Yoga Ed.’s Professional Institute 3: A Trauma-Informed Training for Youth, provides training for people such as social workers, teachers, counselors, and parents who work with teens who are considered “at-risk.”

But what does this really mean?

Understanding what trauma is, and what it means to be
“at-risk,” are important first steps to understanding how yoga can be a part of the solution.

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What is Trauma?

It’s safe to say that at one point or another, all of us have felt stress in our lives. But what makes everyday stress different from trauma? Trauma refers to an event that overwhelms our ability to cope and respond. When we experience trauma, we feel helpless, hopeless, and out of control.

A person is traumatized when they can’t bring their mind and body back into balance after the event is over. In other words, if you experience a stressful event that you do not recover from, then that event is traumatic.

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Understanding Trauma Matters.

As a source of long-term stress, trauma that remains unresolved can impact our physical, emotional, mental and behavioral state. For people who have experienced trauma, there can be long-lasting, chronic effects on how they think, feel, and behave, as well as on their overall health. Understanding how trauma shows up in the brain, and in the body, allows us to address its symptoms, such as depression and anxiety.

Why At-Risk?

Anyone could be faced with a traumatic event, but a person is considered “at risk” if they are likely to have gone through trauma without having enough resources to deal with that trauma. In the end, it is resources that decide how a person is able to respond or react to trauma. For example, if a child goes through a traumatic event, like losing a parent, getting emotional support from loved ones will help her grieve and move through the loss. But, if she does not have the resources of support, she may hold on to the feelings for a long time, and may feel shame for her grief.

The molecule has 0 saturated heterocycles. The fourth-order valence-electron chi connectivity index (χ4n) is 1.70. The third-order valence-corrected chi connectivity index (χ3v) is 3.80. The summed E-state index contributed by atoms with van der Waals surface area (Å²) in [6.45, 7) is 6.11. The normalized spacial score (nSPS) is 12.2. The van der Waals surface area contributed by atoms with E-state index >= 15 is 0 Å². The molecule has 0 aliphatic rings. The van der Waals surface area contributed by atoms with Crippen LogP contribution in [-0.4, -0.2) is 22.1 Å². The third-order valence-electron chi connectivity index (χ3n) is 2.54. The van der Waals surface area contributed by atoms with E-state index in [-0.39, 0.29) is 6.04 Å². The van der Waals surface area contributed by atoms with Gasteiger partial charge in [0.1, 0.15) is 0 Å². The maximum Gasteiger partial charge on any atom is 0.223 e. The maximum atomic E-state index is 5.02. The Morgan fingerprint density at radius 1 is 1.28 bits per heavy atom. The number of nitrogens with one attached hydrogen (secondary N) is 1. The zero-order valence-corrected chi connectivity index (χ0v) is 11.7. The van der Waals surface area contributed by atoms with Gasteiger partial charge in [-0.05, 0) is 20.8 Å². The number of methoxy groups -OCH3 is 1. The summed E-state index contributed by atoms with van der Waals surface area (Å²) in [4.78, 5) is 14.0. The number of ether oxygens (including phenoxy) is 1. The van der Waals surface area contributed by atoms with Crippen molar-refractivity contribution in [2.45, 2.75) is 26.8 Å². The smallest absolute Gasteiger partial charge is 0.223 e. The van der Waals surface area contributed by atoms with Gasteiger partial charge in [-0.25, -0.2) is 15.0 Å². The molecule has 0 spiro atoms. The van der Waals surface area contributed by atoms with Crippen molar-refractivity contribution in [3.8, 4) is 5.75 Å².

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What happens in the body?

To understand how yoga can help the body bounce back after trauma, take a look at the infographic below:

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How can yoga help?

Because at-risk youth lack outside resources to support them, trauma-informed yoga can help them build life skills from the inside out, so that they can better support themselves. Trauma-Informed Yoga can support at-risk youth in the following ways:

1. Sense of Self

Yoga teaches teens to become more aware of their thoughts, feelings and emotions. And when they connect with their inner experience, they can discover their own sense of self. By building this connection, yoga helps improve their self-esteem, and gives them the confidence to take control over their thoughts and actions. Using the tools they learn in yoga, teens are better able to shift from how they are being, to become who they want to be.

2. Stress Management

Yoga relaxation gives teens the chance to unwind and release their stress. Students learn stress management techniques that are healthy and productive, and can choose the ones that work best for them off the mat.

3. Resilience

Resilience refers to the ability for a person to recover quickly from difficulty or cope with stress. Trauma-informed yoga builds resilience by connecting students with inner resources that helps them to work through their discomfort, understand their experience, and separate their feelings from their actions. Even more, yoga can help youth release pent up tension and trauma, so that they can move on both mentally and physically.